The Hazards of Chanukah
The psychiatric hospital where I work as an interfaith chaplain has a strict holiday policy: no flammable objects and no decorations with cords on the locked wards. That means no lights on Christmas trees, battery-operated Menorahs, and tea lights
for Sabbath candles.
Last week, a group Jewish high-school students came to spread Chanukah cheer—among patients diagnosed with psychosis, schizophrenia, addictions, anorexia, depression, and a host of other psychiatric disorders on the DSM IV. I accompanied the student group to “the Horizon,” a unit that provides Kosher meals, prayer shawls, and Tefillin for observant Jewish patients. My fellow chaplains and I were not to let the plastic wrappers the dreidels come in out of our sight: Patients may try to swallow them and choke.
The activities room on the Horizon warmed up, after a few rounds of Oy Chanukah. “Say ‘Al Hanissim,’ praise God for the miracles. And we will all dance together in a circle!” The high-school kids and a handful of patients started the horah. We chaplains joined in, drawing the circle wide for the non-Jewish patients who were making construction-paper snowflakes with a volunteer art therapist.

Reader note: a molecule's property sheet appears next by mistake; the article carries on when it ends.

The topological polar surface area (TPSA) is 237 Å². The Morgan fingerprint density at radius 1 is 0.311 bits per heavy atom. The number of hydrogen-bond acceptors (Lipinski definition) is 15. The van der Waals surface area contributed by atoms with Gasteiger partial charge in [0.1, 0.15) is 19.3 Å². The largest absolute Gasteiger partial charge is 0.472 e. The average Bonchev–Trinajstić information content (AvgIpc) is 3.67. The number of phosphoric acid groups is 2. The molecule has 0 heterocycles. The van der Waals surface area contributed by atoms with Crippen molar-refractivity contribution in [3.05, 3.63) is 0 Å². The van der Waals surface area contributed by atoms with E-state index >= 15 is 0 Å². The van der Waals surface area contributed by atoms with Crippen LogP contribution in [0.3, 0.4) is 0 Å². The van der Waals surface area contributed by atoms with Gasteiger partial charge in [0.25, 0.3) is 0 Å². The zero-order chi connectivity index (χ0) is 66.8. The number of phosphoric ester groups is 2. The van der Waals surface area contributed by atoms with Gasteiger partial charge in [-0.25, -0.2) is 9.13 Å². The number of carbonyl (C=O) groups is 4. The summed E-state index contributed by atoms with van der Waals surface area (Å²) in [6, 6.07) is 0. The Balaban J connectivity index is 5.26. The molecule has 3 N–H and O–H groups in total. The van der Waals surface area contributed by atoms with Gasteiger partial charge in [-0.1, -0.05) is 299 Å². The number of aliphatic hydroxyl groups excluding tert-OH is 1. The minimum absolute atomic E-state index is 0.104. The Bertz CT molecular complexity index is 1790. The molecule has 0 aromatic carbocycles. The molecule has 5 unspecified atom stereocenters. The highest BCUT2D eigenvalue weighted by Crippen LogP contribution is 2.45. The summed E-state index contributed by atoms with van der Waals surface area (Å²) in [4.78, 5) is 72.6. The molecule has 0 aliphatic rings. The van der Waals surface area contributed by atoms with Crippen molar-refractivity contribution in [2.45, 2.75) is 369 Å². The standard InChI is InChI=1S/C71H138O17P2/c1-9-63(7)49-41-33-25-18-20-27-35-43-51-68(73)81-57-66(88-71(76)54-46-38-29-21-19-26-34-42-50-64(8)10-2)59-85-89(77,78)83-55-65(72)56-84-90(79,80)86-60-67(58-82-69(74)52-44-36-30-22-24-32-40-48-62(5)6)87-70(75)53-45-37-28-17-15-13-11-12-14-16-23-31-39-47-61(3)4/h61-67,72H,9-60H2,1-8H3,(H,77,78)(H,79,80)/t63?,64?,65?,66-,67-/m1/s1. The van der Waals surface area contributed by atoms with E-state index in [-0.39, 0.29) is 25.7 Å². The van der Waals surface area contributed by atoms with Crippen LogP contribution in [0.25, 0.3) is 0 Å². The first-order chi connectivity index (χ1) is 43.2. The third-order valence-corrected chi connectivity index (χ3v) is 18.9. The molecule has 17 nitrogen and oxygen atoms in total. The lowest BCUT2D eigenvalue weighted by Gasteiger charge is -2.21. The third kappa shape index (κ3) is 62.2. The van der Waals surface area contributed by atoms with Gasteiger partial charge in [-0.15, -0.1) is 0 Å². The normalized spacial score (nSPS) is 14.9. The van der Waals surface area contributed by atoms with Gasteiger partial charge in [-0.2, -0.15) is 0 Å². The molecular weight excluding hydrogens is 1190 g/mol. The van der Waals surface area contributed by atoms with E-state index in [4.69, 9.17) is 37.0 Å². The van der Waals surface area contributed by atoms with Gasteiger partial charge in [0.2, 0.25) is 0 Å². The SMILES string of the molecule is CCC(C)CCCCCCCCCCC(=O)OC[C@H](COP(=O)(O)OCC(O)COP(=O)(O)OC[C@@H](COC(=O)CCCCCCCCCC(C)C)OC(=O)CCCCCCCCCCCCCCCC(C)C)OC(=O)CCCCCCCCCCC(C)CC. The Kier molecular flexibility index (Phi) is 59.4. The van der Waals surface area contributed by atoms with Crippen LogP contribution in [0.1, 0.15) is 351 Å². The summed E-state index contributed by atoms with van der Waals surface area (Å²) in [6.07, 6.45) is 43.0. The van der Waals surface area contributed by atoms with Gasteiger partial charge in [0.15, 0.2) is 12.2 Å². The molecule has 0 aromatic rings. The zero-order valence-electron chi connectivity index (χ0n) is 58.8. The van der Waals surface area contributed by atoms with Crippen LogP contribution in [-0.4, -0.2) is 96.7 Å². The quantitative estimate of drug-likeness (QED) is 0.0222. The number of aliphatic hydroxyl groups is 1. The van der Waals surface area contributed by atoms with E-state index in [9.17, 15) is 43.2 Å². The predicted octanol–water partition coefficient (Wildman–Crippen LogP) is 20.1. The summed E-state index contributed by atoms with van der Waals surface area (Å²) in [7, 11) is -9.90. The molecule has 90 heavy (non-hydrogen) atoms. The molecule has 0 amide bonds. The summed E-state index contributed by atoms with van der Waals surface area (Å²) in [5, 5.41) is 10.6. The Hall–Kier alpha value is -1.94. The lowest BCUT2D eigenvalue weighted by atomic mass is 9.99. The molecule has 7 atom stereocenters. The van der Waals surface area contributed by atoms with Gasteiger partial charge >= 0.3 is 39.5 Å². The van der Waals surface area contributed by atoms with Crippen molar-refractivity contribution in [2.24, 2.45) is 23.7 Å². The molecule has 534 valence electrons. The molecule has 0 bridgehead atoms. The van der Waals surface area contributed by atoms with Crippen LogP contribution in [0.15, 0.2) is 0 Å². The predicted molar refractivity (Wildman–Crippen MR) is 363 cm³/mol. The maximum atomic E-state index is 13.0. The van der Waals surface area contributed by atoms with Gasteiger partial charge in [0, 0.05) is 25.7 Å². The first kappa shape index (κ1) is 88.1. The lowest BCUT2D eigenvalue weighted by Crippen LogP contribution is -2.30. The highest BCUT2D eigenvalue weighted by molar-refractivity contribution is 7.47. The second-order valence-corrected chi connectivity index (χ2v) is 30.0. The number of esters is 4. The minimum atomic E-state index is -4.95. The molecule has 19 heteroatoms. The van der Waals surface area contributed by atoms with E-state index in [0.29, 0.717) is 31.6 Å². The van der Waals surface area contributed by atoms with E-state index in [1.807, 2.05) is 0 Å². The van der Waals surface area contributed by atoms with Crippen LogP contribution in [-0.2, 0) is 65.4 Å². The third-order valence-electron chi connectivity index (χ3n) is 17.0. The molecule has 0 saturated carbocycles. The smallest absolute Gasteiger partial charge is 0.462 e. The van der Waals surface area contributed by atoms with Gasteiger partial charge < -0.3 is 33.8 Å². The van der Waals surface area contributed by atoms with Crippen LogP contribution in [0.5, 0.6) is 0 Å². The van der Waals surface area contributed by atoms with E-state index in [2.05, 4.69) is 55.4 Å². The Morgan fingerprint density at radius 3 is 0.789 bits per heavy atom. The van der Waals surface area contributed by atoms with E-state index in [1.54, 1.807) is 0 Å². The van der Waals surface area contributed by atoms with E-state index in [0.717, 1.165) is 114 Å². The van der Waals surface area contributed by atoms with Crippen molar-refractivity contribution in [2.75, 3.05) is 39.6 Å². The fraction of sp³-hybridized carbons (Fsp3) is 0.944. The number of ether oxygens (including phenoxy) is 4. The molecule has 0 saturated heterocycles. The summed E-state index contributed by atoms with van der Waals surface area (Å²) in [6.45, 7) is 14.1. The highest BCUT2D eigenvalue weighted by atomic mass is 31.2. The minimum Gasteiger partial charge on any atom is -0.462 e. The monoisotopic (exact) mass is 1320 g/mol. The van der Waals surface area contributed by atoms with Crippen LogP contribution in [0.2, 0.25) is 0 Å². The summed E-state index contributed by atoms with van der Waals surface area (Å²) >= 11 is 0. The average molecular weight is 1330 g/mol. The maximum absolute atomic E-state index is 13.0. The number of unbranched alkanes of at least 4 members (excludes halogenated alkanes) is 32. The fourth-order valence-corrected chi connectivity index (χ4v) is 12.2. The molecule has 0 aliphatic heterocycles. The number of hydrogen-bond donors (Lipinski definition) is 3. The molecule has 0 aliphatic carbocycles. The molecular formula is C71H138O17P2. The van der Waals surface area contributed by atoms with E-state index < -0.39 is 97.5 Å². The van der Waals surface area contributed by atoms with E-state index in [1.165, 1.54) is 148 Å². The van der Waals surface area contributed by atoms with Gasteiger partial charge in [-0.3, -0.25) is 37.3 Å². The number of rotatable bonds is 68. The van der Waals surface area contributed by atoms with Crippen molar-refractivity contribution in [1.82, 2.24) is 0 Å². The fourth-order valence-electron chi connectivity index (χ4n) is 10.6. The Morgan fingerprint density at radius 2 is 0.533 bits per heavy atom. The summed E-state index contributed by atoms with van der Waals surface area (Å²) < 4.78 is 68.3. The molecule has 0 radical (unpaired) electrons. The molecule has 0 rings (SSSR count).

Then it was time to play spin-the-dreidel. On the periphery of the game circle there was a girthy man whose hospital gown was coming out of the back of his black pants, held up by suspenders. “Do you want to play, J.?” a mental-health worker asked. He nodded, like a shy child, his kippah askew. On the next round, he won five chocolate coins and decided to quit while he was ahead. But he couldn’t take the gelt into his room: Gold-foil candy wrappers are safety hazards on psych wards.
After the game wound down, a Hasidic patient started chanting solo, a Yiddish song he says is available on CD in Crown Heights and Boro Park. “Rebbe, do you have a minyan in the hospital?” one of the high-school kids asked.
“No, the closest minyan’s in White Plains,” the cantor told him.
Meanwhile, the rest of us started cleaning up. “You see those plastic wrappers the dreidels came in?” the cantor said. “Just make sure you throw them away.” The rebbe knows the rules: No loose plastic on the Horizon.
Ashley Makar works with refugees in Connecticut. She does community outreach for IRIS--Integrated Refugee & Immigrant Services, in New Haven. She has an e-book of essays, You Were Strangers: Dispatches from Exile. Ashley has published essays in Tablet, The Birmingham News, The Struggle Continues (the Birmingham Civil Rights Institute weblog), Religion Dispatches, and The New Haven Register.